Where's the context?

August 7, 2005

So while playing with my blog today, I noticed the following ad on my site (I’m not going to tell you where it was so I don’t run afoul of the AdSense Program Policies and don’t try clicking on this one since it’s a screenshot, not a real ad):


LOL! I’ve been blogging about Thunderbird a bit for the past few entires, but I’ve been talking about the browser not the car. What happened to the contextual engine?

Or if the engine can’t figure stuff like this out, why can’t I tell it what’s up? I wish there were feedback mechanisms available so these ads weren’t totally out in left field.

But then again, maybe it’s not so bad. After all, I bet Ford pays more for these keywords than the Mozilla Foundation and I get a cut of whatever the advertiser pays. So maybe this does maximize my earnings (and thus Google’s earnings as well). And I obviously don’t know the conversion rates from click-throughs from my site. So I guess I’m not in an informed position to say whether this ad is or isn’t performing for the advertiser…

On a related note, I can’t wait to try the new Yahoo! Publisher Network. I wonder if their contextual targetting engine is a little bit smarter or will give me more control… I know the Y!Q engine is specifically built to understand context; I wonder if the systems are linked together. Most importantly, I wonder which network performs (read: pays) better 🙂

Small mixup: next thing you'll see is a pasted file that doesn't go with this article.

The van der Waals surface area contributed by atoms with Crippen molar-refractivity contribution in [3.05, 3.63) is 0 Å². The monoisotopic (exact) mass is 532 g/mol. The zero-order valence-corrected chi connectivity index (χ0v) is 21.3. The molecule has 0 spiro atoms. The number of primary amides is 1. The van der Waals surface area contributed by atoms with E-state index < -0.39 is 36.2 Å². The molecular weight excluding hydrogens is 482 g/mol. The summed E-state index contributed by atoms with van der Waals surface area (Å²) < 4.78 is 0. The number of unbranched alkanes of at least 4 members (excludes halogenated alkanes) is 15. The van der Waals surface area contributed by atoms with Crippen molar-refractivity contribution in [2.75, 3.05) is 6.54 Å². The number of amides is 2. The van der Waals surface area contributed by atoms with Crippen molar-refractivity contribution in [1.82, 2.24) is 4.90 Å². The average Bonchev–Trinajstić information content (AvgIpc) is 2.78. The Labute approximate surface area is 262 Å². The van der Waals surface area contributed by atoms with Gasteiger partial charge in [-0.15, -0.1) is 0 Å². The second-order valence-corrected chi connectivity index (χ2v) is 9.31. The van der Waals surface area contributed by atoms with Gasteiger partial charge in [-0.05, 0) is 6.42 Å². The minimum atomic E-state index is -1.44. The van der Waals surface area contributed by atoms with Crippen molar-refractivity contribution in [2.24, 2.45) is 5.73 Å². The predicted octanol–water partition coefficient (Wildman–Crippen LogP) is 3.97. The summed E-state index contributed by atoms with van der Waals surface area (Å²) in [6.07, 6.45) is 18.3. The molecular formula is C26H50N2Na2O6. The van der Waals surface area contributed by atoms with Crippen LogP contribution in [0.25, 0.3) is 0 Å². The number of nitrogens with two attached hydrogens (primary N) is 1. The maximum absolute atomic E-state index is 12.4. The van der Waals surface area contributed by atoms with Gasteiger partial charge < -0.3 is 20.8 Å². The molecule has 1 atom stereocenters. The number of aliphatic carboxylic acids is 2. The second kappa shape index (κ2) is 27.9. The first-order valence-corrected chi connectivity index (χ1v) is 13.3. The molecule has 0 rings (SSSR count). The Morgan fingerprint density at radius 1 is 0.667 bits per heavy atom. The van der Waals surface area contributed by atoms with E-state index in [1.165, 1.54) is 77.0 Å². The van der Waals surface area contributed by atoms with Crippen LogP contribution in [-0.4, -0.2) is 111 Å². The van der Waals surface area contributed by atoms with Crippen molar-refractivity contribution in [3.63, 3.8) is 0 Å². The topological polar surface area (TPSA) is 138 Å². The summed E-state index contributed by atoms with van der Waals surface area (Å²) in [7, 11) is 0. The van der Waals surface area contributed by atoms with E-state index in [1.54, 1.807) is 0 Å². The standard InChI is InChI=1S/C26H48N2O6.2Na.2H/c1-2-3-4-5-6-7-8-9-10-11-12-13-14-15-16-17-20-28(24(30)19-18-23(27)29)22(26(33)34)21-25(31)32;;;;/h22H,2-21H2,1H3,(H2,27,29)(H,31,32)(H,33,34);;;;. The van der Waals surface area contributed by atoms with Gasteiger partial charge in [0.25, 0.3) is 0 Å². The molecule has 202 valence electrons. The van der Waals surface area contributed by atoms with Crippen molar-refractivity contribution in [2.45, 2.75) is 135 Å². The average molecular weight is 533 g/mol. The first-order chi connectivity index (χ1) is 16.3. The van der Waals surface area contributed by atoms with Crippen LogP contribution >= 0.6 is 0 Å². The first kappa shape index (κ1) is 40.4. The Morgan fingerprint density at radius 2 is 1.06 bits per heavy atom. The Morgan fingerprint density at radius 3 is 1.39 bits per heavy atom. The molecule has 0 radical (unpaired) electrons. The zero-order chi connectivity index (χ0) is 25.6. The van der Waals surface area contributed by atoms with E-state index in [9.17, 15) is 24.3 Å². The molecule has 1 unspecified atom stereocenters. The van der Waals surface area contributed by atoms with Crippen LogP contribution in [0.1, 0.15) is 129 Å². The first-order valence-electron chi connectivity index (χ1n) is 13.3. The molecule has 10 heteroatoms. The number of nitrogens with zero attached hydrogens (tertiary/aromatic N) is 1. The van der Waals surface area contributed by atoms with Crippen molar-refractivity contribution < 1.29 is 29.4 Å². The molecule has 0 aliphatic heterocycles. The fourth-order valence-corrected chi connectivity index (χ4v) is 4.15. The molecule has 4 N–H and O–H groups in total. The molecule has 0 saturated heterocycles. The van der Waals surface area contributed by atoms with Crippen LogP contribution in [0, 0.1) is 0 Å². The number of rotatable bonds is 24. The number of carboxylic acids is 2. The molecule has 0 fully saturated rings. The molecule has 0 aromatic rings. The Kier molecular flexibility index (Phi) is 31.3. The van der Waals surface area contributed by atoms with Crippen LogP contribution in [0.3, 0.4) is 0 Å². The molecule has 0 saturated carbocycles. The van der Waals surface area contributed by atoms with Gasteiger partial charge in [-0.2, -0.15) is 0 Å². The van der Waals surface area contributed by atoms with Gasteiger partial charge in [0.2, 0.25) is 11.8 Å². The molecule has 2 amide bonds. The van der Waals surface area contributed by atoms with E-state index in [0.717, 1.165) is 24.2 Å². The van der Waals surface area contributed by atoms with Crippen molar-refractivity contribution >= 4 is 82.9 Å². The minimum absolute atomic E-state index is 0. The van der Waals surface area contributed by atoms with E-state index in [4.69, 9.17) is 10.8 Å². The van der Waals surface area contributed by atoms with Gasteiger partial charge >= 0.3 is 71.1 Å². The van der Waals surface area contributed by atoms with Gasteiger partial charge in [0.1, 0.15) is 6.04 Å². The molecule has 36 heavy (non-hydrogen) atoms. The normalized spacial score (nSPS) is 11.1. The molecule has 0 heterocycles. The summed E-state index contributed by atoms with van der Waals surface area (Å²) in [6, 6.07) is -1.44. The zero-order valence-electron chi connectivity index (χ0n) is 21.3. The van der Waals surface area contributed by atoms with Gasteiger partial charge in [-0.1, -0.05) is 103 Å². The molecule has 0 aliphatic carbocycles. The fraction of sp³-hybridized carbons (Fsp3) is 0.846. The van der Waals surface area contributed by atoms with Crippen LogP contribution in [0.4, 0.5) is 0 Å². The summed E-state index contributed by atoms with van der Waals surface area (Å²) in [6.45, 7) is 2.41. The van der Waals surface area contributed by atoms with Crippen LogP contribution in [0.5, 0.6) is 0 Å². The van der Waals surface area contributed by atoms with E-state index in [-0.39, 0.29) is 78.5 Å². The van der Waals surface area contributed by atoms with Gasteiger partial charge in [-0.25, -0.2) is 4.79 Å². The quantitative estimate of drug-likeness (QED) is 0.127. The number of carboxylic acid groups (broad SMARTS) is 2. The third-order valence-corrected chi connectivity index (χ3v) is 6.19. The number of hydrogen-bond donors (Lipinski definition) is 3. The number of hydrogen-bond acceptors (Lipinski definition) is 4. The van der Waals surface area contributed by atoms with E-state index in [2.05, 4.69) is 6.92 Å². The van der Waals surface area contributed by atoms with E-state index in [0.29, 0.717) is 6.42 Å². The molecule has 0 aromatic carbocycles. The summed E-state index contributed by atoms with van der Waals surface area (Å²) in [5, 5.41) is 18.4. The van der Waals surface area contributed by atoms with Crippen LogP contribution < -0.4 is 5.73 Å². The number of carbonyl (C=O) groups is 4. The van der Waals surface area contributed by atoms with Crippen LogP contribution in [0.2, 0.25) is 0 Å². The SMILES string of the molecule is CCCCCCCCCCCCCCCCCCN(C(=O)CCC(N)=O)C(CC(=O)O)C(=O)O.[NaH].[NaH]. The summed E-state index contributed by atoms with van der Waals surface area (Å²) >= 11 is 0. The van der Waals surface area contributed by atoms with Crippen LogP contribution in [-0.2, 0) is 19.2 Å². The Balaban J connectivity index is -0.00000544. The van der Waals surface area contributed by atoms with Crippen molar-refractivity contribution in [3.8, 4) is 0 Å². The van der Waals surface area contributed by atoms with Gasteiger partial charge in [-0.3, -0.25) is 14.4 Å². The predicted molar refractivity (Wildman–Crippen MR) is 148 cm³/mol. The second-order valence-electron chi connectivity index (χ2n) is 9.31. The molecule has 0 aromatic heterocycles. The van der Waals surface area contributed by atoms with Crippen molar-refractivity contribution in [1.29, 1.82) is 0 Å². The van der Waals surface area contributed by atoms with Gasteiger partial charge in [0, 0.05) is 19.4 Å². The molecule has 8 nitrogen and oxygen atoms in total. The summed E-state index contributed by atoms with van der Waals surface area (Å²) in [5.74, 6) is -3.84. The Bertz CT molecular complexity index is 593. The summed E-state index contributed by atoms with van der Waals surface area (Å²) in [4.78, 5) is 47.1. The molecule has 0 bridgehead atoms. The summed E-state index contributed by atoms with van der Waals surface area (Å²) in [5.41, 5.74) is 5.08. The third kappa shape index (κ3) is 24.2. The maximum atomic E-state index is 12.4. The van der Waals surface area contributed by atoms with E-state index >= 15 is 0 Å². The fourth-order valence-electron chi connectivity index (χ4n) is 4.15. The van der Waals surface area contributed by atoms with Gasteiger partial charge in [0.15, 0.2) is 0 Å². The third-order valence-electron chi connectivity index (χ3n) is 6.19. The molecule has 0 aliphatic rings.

No Responses Yet to “Where's the context?”

  1. Indeed, it’d be cool if Google would support/add another Javascript variable to the AdSense script tag code to let the content publisher to provide a comma-separated list of keywords to help “guide” the ad selection engine. Hmm …

  2. hmmm – that’s a good one. divining context without any reference to the user (aka behavioral targeting of a fashion) is really hard – which is why google and others will have to combine these elements in some way. now in the case of something like adsense, it’s either a better, smarter engine or it could be kind of a reverse-behavioral targeting (i.e. I’m a geek ~ Thunderbird is not the Ford kind) etc. fun stuff.

  3. markjen Says:

    Hi Robert – In this case, AdSense should have figured out the context though. My blog almost never mentions cars, I’m always talking about technology, and the post the Ford Thunderbird ads showed up on had plenty of references to Mozilla. I don’t think the engine needed to know anything about the user to know that the advertising wasn’t contextual at all.

    The user behavioral targetting is quite interesting though. But that requires you to identify the user who’s browsing and you’d also need to track the user to define this behavioral profile. Not too far fetched if a company can track your search habits, e-mail history, news preferences, and blogroll 😉

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